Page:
Mental Health Worker with ADHD

Hey guys, my name is Josyane and I’m a mental health worker, have been for three years now. Last October 2019, I was having a meeting with my clinical supervisor, and she asked me if i was adhd. And my immediate response was “well, i don’t know”. So she made me do the ***Adult ADHD Self-Report Scale (ASRS-v1.1) Symptom Checklist that you can find on My results were high. So she suggested for me to see my doctor. After now four months, I did a long evaluation with my doctor discussed so many things about my life, my job, my family, my relationship., etc. aaaand was finally diagnosed with ADHD. At first, I was like, I’m 29 years-old, how come wasn’t I diagnosed at an early age? I refused to take the medication event though my doctor suggested it. I realized that my ADHD has affected my work and my relationship and decided to come up with my own self-care plan/life goals to live with and worship my ADHD.
And I hope to discuss and learn more about ADHD on here with you guys :blush:




Well first of all welcome!

Oh yes, one can be ADHD and not discover it until later in life. I first realized that I had ADHD after an evaluation at the age of 53. My son was diagnosed when he was five. He was the classic hyper active kid, the clown of the classroom, running amok. He also had learning difficulties and it took a while to get those things straightened out. He was started on stimulant meds. early on, which for him was absolutely necessary.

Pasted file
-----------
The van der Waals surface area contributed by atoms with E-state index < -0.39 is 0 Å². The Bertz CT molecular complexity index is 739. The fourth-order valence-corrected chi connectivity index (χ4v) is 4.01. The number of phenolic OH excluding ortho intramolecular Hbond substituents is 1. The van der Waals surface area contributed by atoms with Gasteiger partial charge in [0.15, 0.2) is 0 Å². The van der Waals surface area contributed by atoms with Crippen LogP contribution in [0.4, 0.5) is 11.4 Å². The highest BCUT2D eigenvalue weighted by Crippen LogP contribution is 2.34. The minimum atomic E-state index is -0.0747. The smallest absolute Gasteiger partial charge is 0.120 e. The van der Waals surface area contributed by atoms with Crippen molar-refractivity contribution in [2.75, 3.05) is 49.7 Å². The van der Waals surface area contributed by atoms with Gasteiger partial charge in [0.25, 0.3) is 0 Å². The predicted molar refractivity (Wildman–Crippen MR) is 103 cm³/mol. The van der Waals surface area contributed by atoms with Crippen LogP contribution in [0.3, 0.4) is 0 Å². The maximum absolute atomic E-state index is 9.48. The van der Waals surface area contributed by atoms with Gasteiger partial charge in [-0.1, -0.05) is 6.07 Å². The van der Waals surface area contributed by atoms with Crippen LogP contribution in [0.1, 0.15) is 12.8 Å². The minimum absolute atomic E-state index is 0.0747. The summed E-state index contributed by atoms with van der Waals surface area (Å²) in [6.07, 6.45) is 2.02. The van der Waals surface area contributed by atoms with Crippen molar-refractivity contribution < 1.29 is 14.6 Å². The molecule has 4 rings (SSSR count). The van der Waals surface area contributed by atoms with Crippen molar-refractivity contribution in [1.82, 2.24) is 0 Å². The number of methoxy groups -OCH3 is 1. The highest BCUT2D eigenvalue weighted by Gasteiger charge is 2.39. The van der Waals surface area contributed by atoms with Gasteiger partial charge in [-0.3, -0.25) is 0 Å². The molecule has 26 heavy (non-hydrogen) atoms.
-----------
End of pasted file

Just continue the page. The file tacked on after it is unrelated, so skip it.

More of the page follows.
I took stimulant medication for a week but it raised my blood pressure and the psychiatrist told me to stop. I am now retired but for 40+ years worked as a social worker in the mental health field too. I had problems with, and still do, with short-term memory, low frustration tolerance, poor impulse control, anger issues, disorganization, difficulty planning, low self esteem, time-management . . . etc.

Certainly, medication is not for everyone. It’s a matter of choice. I find that meditation and aerobic exercise are somewhere helpful. Getting enough good quality sleep is essential. As I have been told by my wife many times, “you can always try medication and stop it if it doesn’t work or you don’t like it”.

Again, regarding my son who is now an electrical engineer, I’m convinced that without the medication along with ADHD coaching plus a huge amount of support from myself and my wife (everyday!) he would not be as successful as he turned out. As a child he called himself “stupid” and when graduating high school did not think he was college material. It took him seven years and three colleges to earn a BS degree in computer engineering. And that “stupid“ kid graduated with a GPA of 3.97.

You have already succeeded and have a career which is different from a child who without the help might not get to a successful point as a young adult.

I wish you the very best of luck. You have come to a great place here. I get so much from what I read and I get so much also by helping others. In an informal way I am still a “social worker”.

I look forward to hearing more about you or from you directly!


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